The statement by Mr. Thompson that a Federal question is bounded only by those conceptions of what is reasonable and just, which prevail at the particular hour in the minds of the members of the highest Federal judicial tribunal, is perhaps a caustic and unwarranted criticism on the Supreme Court of the United States.
Necessarily these questions which arise under the Fourteenth Amendment are questions of fact to be answered in each particular case. What might be a reasonable rate in one case for a railroad to charge would be an unreasonable rate in another. So that the number of these cases is increased and no particular principle can be laid down by the Supreme Court that will apply to all of them. Hence, we find that the decisions of the Supreme Court are made up largely of constitutional questions arising under the Fourteenth Amendment, which the court has resolved to treat as a mere matter of law and not sentiment. They are no longer inclined to treat it as a question involving the negro, further than it might be held to apply to a negro in the particular case before them. The effort on the part of counsel to introduce into arguments before the Supreme Court the opinions of Senators and Legislators who were in the United States Congress, which proposed the Fourteenth Amendment, at the time the same was under consideration by them, has been rejected by the Supreme Court as throwing no light on the subject.
In the case of Maxwell v. Dow, recently decided, in 1899, and which is found in 176 U. S. 581, the court says at the bottom of page 592:
“That the primary reason for that amendment was to secure the full enjoyment of liberty to the colored race is not denied, and yet it is not restricted to that purpose, and it applies to every one, white or black, that comes within its provisions.”
And again, on page 601, the court says:
“Counsel for plaintiff in error has cited from the speech of one of the Senators of the United States, made in the Senate when the proposed Fourteenth Amendment was under consideration by that body, wherein he stated that among the privileges and immunities which the committee having the Amendment in charge sought to protect against invasion or abridgement by the States, were included in those set forth in the first eight Amendments to the Constitution, and counsel has argued that this Court should, therefore. give that construction to the Amendment which was contended for by the Senator in his speech.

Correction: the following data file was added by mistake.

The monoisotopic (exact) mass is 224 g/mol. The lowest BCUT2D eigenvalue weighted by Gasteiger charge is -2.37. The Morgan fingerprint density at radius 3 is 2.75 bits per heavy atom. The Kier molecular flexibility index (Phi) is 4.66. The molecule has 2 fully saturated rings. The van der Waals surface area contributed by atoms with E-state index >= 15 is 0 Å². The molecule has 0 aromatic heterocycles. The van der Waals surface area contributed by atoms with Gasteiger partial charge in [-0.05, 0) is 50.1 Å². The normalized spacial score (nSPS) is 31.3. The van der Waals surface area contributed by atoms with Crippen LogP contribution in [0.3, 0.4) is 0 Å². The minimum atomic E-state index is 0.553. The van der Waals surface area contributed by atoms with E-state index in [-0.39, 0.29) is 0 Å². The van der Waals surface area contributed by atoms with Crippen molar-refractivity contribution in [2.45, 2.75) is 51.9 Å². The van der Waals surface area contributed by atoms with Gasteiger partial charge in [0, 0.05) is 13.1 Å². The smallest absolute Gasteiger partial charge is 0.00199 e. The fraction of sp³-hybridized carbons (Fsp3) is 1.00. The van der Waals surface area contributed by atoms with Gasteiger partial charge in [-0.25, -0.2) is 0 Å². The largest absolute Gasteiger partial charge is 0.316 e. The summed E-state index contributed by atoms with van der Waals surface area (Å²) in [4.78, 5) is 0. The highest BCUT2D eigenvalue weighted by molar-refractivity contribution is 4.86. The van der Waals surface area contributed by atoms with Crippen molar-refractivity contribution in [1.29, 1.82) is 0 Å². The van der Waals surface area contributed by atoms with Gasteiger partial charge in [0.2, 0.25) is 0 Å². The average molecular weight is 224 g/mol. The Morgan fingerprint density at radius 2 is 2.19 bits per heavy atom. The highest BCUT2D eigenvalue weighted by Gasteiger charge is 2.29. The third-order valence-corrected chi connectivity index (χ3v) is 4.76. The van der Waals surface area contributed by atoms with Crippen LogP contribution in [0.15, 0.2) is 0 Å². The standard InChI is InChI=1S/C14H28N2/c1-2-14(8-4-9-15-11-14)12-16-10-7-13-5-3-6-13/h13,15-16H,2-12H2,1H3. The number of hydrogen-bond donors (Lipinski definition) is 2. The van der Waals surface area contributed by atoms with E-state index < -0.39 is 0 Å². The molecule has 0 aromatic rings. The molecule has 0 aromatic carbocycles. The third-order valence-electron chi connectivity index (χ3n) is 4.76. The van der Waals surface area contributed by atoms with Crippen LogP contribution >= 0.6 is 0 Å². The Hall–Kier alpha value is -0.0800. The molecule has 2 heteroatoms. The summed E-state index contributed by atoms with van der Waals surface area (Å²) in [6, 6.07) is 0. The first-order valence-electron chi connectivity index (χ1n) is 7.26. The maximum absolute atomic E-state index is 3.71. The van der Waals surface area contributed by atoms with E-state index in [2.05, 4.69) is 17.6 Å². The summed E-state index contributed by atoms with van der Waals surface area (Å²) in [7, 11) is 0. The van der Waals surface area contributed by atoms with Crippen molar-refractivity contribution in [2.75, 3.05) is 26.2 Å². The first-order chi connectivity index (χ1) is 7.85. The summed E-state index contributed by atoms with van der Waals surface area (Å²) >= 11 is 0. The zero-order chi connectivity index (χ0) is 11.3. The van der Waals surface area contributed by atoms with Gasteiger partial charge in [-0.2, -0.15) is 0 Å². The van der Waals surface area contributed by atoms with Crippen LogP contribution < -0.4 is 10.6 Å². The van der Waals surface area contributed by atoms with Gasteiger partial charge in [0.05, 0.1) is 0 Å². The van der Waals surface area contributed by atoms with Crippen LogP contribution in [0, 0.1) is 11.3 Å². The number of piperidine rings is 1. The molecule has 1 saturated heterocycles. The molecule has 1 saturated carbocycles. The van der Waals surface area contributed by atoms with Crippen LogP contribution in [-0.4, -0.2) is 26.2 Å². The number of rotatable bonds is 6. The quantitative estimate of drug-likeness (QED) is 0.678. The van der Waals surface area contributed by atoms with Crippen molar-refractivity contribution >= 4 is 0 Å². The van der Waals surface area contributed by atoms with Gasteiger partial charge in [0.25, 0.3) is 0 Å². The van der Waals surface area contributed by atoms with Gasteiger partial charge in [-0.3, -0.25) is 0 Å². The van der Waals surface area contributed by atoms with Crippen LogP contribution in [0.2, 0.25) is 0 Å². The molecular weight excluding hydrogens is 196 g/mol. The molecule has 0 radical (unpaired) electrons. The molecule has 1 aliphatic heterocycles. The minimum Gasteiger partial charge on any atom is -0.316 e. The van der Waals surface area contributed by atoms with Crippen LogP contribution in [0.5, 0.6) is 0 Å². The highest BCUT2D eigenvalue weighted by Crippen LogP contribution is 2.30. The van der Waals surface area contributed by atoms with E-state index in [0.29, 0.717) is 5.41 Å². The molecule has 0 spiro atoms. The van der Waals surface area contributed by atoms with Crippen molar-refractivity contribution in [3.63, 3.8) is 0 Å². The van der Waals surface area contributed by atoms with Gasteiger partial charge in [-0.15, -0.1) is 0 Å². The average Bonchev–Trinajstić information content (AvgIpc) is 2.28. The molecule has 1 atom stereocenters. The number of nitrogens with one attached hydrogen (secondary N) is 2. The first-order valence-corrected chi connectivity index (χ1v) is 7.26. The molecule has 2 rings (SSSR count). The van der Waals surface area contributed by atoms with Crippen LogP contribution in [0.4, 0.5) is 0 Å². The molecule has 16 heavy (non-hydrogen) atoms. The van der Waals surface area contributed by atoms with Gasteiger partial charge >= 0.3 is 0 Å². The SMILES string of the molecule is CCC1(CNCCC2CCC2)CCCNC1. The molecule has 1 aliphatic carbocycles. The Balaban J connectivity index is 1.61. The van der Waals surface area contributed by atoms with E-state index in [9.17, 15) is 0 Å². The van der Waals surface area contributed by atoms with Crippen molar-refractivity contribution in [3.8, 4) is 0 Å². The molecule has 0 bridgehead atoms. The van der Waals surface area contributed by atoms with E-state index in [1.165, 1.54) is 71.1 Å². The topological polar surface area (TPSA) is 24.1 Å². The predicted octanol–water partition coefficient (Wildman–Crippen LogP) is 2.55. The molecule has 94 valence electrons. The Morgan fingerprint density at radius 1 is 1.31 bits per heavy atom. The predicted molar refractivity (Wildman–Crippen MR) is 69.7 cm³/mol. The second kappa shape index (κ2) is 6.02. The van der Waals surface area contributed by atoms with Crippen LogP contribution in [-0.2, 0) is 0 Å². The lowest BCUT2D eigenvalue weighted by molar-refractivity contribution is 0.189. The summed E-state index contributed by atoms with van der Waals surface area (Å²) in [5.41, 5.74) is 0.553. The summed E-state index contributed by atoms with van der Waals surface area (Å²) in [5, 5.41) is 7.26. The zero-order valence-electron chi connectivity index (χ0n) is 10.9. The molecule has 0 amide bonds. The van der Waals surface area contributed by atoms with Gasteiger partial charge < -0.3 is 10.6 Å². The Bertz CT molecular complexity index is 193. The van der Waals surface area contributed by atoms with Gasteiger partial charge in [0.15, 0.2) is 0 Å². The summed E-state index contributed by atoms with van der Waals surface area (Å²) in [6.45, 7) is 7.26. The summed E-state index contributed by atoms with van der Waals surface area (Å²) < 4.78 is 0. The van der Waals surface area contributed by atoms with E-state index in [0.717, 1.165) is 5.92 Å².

“What speeches were made by other Senators, and by Representatives in the House upon this subject is not stated by counsel, nor does he state what construction was given to it, if any, by other members of Congress. It is clear that what is said in Congress upon such an occasion may or may not express the views of the majority of those who favor the adoption of the measure which may be before that body, and the question whether the proposed Amendment itself expresses the meaning which those who spoke in its favor may have assumed that it did, is one to be determined by the language actually therein used and not by the speeches made regarding it.
“What individual Senators or Representatives may have urged in debate, in regard to the meaning to be given to a proposed constitutional Amendment, or bill or resolution, does not furnish a firm ground for its proper construction, nor is it important as explanatory of the grounds upon which the members voted in adopting it.”
And again in the case of Downs v. Bidwell, 182 U. S. 254, the court says:
“It is unnecessary to enter into the details of this debate. The arguments of individual legislators are no proper subject for judicial comment. They are so often influenced by personal or political considerations or by the assumed necessities of the situation that they can hardly be considered even as the deliberate views of the persons who make them; much less as dictating the construction to be put upon the Constitution by the courts.”
I cannot pass from this subject without quoting from the case of Smith v. Ames, decided in 1898, 169 U. S. 466, in which the court, in announcing certain principles as being settled, declare as follows:
“(1) A railroad corporation is a person within the meaning of the Fourteenth Amendment declaring that no State shall deprive any person of property without due process of law, nor deny to any person within its jurisdiction the equal protection of the laws.
“(2) A State enactment, or regulations made under the authority of a State enactment, establishing rates for the transportation of persons or property by railroad that will not admit of the carrier earning such compensation as under all the circumstances is just to it and to the public, would deprive such carrier of its property without due process of law, and deny to it the equal protection of the laws, and would, therefore, be repugnant to the Fourteenth Amendment to the Constitution of the United States.
“(3) While rates for the transportation of persons and property within the limits of a State are primarily for its determination, the question whether they are so unreasonably low as to deprive the carrier of its property without such compensation as the Constitution secures, and, therefore, without due process of law, cannot be so conclusively determined by the Legislature of the State or by the regulations adopted under its authority, that the matter may not become the subject of judicial inquiry.”